• The code in Flax, Tensorflow, and Pytorch is almost indistinguishable from each other.

The decoder

In a very similar fashion, we can develop the decoder in all 3 frameworks. The decoder will be two linear layers that receive the latent representation zz and output the reconstructed input.

Again the implementations are very similar.

class Decoder(nn.Module):
def __call__(self, z):
z = nn.Dense(500, name='fc1')(z)
z = nn.relu(z)
z = nn.Dense(784, name='fc2')(z)
return z
class Decoder(layers.Layer):
def __init__(self,
super(Decoder, self).__init__(name=name, **kwargs)
self.dec1 = layers.Dense(500, activation='relu')
self.out = layers.Dense(784)
def call(self, inputs):
z = self.dec1(z)
return self.out(z)
class Decoder(torch.nn.Module):
def __init__(self, latent_dim=20):
super(Decoder, self).__init__()
self.dec1 = torch.nn.Linear(latent_dim, 500)
self.out = torch.nn.Linear(500, 784)
def forward(self,z):
z = self.dec1(z)
z = F.relu(z)
return self.out(z)

Variational Autoencoder

To combine the encoder and the decoder, let’s have one more class, called VAE, that will represent the entire architecture. Here we also need to write some code for the reparameterization trick. Overall we have: the latent variable from the encoder is reparameterized and fed to the decoder, which produces the reconstructed input.

As a reminder, here is an intuitive image that explains the reparameterization trick:

reparameterization-trick Source: Alexander Amini and Ava Soleimany, Deep Generative Modeling | MIT 6.S191, http://introtodeeplearning.com/

Notice that this time, in JAX we make use of the setup method instead of the nn.compact annotation. Also, check out how similar the reparameterization functions are. Sure each framework uses its own functions and operations but the general image is almost identical.

class VAE(nn.Module):
latents: int = 20
def setup(self):
self.encoder = Encoder(self.latents)
self.decoder = Decoder()
def __call__(self, x, z_rng):
mean, logvar = self.encoder(x)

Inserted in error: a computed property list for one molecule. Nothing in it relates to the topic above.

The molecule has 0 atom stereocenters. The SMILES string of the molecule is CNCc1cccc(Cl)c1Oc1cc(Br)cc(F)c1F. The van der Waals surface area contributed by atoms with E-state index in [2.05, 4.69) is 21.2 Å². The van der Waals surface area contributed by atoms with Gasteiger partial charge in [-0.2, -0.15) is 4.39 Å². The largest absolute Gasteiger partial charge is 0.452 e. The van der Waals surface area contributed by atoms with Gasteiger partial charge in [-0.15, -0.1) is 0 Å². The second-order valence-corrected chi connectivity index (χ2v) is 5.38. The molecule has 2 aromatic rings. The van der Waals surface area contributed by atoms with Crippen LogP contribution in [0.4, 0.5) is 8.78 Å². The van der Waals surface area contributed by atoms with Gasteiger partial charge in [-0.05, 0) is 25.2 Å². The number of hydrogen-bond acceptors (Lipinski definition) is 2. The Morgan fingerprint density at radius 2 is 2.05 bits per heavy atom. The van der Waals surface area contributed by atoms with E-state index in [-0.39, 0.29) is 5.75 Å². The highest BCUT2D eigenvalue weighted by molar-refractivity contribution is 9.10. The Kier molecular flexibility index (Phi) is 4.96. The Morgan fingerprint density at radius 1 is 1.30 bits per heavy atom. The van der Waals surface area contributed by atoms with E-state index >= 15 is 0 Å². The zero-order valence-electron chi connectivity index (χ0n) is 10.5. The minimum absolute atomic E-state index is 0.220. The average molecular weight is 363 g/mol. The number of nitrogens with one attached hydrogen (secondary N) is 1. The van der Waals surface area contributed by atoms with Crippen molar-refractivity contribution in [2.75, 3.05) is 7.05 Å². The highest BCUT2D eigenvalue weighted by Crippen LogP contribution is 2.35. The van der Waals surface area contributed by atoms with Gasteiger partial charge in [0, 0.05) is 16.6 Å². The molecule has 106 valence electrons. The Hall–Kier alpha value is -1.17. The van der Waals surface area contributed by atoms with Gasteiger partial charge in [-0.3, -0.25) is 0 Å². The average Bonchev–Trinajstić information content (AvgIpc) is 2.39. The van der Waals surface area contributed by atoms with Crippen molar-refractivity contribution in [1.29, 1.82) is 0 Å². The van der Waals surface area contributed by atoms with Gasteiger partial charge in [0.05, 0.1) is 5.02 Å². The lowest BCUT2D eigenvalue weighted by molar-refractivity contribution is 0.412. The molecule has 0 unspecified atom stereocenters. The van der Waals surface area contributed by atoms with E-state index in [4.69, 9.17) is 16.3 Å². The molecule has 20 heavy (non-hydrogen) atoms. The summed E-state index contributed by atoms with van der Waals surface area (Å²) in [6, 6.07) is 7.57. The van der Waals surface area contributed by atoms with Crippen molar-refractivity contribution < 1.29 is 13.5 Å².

z = reparameterize(z_rng, mean, logvar)
recon_x = self.decoder(z)
return recon_x, mean, logvar
def reparameterize(rng, mean, logvar):
std = jnp.exp(0.5 * logvar)
eps = random.normal(rng, logvar.shape)
return mean + eps * std
def model():
return VAE(latents=LATENTS)
class VAE(tf.keras.Model):
def __init__(self,
super(VAE, self).__init__(name=name, **kwargs)
self.encoder = Encoder(latent_dim=latent_dim)
self.decoder = Decoder()
def call(self, inputs):
z_mean, z_log_var = self.encoder(inputs)
z = self.reparameterize(z_mean, z_log_var)
reconstructed = self.decoder(z)
return reconstructed, z_mean, z_log_var
def reparameterize(self, mean, logvar):
eps = tf.random.normal(shape=mean.shape)
return mean + eps * tf.exp(logvar * .5)
class VAE(torch.nn.Module):
def __init__(self, latent_dim=20):
super(VAE, self).__init__()
self.encoder = Encoder(latent_dim)
self.decoder = Decoder(latent_dim)
def forward(self,inputs):
z_mean, z_log_var = self.encoder(inputs)
z = self.reparameterize(z_mean, z_log_var)
reconstructed = self.decoder(z)
return reconstructed, z_mean, z_log_var
def reparameterize(self, mu, log_var):
std = torch.exp(0.5 * log_var)
eps = torch.randn_like(std)
return mu + (eps * std)

Loss and Training step

Things are starting to differ when we begin implementing the training step and the loss function. But not by much.

  1. In order to fully take advantage of JAX capabilities, we need to add automatic vectorization and XLA compiling to our code. This can be done easily with the help of vmap and jit annotations.

  2. Moreover, we have to enable automatic differentiation, which can be accomplished with the grad_fn transformation

  3. We use the flax.optim package for optimization algorithms

Another small difference that we need to be aware of is how we pass data to our model. This can be achieved through the apply method in the form of model().apply({'params': params}, batch, z_rng), where batch is our training data.

def kl_divergence(mean, logvar):
return -0.5 * jnp.sum(1 + logvar - jnp.square(mean) - jnp.exp(logvar))
def binary_cross_entropy_with_logits(logits, labels):
logits = nn.log_sigmoid(logits)
return -jnp.sum(labels * logits + (1. - labels) * jnp.log(-jnp.expm1(logits)))
def train_step(optimizer, batch, z_rng):
def loss_fn(params):
recon_x, mean, logvar = model().apply({'params': params}, batch, z_rng)
bce_loss = binary_cross_entropy_with_logits(recon_x, batch).mean()
kld_loss = kl_divergence(mean, logvar).mean()
loss = bce_loss + kld_loss
return loss, recon_x
grad_fn = jax.value_and_grad(loss_fn, has_aux=True)
_, grad = grad_fn(optimizer.target)
optimizer = optimizer.apply_gradient(grad)
return optimizer
def kl_divergence(mean, logvar):
return -0.5 * tf.reduce_sum(
1 + logvar - tf.square(mean) -
tf.exp(logvar), axis=1)
def binary_cross_entropy_with_logits(logits, labels):
logits = tf.math.log(logits)
return - tf.reduce_sum(
labels * logits +
(1-labels) * tf.math.log(- tf.math.expm1(logits)),
def train_step(model, x, optimizer):
with tf.GradientTape() as tape: